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New Energy World magazine logo
New Energy World magazine logo
ISSN 2753-7757 (Online)

Europe plans bolder phase-out of Russian fossil fuel dependency


European Union blowing in the wind in front of EU headquarters Photo: Adobe Stock
The latest European Commission plans accelerate green transition in response to Russia’s invasion of Ukraine

Photo: Adobe Stock

The European Commission (EC) has updated plans to accelerate phasing out dependency on Russian fossil fuels. But the call for sanctions still lacks consensus.

The outline plan for REPowerEU was originally presented on 8 March 2022, aiming to make Europe independent of Russian fossil fuels before 2030 in response to Russia’s invasion of Ukraine. Newly proposed measures (on 18 May 2022) double down on European Union (EU) green transformation plans.


Recent gas supply interruptions to Bulgaria and Poland clearly demonstrate the urgency to address the lack of reliability of Russian energy supplies.


The EC’s latest version of the REPowerEU plan increases its green ambitions to transform Europe’s energy system through diversification of energy supplies, significant energy savings and the accelerated roll-out of renewable energy projects.


Long-term energy efficiency measures propose increasing the European Union (EU) energy efficiency target from 9% to 13% under the ‘Fit for 55’ package of European Green Deal legislation. Short-term behavioural changes are anticipated to cut gas and oil demand by 5%. Member States are encouraged to run energy saving publicity campaigns, along with fiscal measures such as reduced VAT rates on energy efficient heating systems and building insulation.


Since the outset of the Russian invasion of Ukraine, the EU has been working with international partners to diversify supplies and has secured record levels of LNG imports and higher pipeline gas deliveries. A new EU Energy Platform will enable common purchases of gas, LNG and hydrogen.


Going greener

The EC proposes massive scaling up of renewable energy – increasing the 2030 target for renewables from 40% to 45% under the Fit for 55 package. Key measures include an EU Solar Strategy to double solar photovoltaic capacity by 2025 and install 600 GW by 2030; doubling the rate of deployment of heat pumps; amendments to complex permitting for major renewable projects under the Renewable Energy Directive (RED); and setting a target of 10mn tonnes of domestic green hydrogen production and 10mn of imports by 2030. 


To accelerate hydrogen projects, an additional €200mn of funding has been set aside for research; while a biomethane action plan aims to boost production to 35bn m3 by 2030, including through the Common Agricultural Policy.


Slashing fossil fuel consumption

The above energy savings are forecast to save EU industry up to 35bn m3 of natural gas by 2030, above Fit for 55 proposals. The EC intends to roll-out carbon contracts for difference (CfD) to support the uptake of green hydrogen and finance REPowerEU initiatives under the Innovation Fund, using emission trading revenues to support the switch away from Russian fuel dependencies.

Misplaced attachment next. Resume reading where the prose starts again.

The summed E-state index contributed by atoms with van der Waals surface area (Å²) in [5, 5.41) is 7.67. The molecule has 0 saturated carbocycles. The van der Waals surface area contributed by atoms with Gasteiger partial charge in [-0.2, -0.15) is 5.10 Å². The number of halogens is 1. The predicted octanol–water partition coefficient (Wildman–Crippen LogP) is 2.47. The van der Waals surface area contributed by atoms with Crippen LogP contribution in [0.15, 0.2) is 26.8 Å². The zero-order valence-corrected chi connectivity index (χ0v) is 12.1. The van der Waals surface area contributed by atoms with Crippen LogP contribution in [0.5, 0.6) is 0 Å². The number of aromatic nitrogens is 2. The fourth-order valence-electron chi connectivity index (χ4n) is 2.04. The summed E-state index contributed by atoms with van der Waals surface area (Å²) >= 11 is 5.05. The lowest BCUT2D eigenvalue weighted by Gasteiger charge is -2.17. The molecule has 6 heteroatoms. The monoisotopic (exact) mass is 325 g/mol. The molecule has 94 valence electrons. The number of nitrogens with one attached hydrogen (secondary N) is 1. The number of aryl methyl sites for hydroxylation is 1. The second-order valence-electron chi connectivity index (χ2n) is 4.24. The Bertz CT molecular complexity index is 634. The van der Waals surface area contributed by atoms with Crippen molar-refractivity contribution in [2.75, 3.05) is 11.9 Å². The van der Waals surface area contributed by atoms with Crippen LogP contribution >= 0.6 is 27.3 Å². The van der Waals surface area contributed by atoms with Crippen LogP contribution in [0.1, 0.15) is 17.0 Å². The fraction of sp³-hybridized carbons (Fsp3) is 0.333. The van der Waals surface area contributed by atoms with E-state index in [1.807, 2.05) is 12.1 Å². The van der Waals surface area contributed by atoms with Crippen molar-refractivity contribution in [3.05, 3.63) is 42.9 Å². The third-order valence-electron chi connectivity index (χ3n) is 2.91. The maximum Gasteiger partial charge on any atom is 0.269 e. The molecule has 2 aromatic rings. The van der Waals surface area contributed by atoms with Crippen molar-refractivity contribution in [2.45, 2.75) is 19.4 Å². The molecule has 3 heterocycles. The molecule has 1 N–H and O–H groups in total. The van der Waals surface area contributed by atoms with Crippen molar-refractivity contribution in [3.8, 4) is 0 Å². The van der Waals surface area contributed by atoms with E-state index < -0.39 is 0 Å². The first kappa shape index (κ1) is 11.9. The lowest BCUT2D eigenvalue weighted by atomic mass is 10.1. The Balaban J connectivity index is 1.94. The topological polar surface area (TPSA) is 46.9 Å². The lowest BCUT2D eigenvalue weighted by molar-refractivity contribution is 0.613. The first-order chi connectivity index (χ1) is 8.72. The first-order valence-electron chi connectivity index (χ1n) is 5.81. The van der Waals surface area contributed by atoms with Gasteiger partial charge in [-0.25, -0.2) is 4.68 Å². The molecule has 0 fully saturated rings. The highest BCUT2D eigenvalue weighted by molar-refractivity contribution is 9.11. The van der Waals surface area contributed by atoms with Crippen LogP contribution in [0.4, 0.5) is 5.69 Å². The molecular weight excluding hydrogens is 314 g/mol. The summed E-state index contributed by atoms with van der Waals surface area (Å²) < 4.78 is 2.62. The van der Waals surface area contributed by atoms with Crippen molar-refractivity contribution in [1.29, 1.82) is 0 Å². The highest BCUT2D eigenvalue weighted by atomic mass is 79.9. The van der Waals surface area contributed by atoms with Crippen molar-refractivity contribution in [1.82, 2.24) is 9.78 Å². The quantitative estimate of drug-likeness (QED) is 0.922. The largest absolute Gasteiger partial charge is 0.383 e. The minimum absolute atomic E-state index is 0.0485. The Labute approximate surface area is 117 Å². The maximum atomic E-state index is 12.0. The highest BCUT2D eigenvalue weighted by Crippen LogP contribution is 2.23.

Delivering the REPowerEU objectives will require additional investment of €210bn between now and 2027, to be met by the public and private sector. The EC anticipates that cutting dependence on Russian fossil fuel imports could save almost €100bn/y. Loans of €225bn have already been made available to support REPowerEU under the EU Recovery and Resilience Facility (RRF). In addition, the EC proposes to increase the RRF financial envelope with €20bn in grants from the auction of EU Emission Trading System allowances.


Sanction package still lacks consensus 

Meanwhile, Europe’s sanction package against Russia still lacks consensus as Hungary continues to refuse to lift its veto, the EU’s Chief Diplomat Josep Borrell said on 16 May after a meeting of the bloc’s foreign ministers in Brussels.


The EU has offered Hungary, the Czech Republic and Slovakia long grace periods to phase out Russian oil imports, but that has yet to convince Hungarian Prime Minister Viktor Orbán to lift his opposition.


The EU’s Russian energy imports were $99bn in 2021, with oil accounting for about 27% of EU oil imports. EU news agency Euractiv points out that, ‘technically’, Russian oil imports are easier to replace than gas imports, and rising oil prices are already adding to inflation across the EU.


Borell still expresses optimism that Hungary and fellow states mentioned above will concede to some sanctions, as EU Member States are eager to avoid the appearance of division in the face of Russia’s onslaught on the Ukraine. The EU has also dropped plans to ban EU ships from transporting Russian oil, after opposition from Greece and Cyprus over the potential economic impact on their industries.


According to Bloomberg, Germany has relaxed some concerns about Russian sanctions, and plans to stop importing Russian oil by the end of the year – even if the EU fails to agree on an EU-wide ban in its next set of sanctions, say German government officials.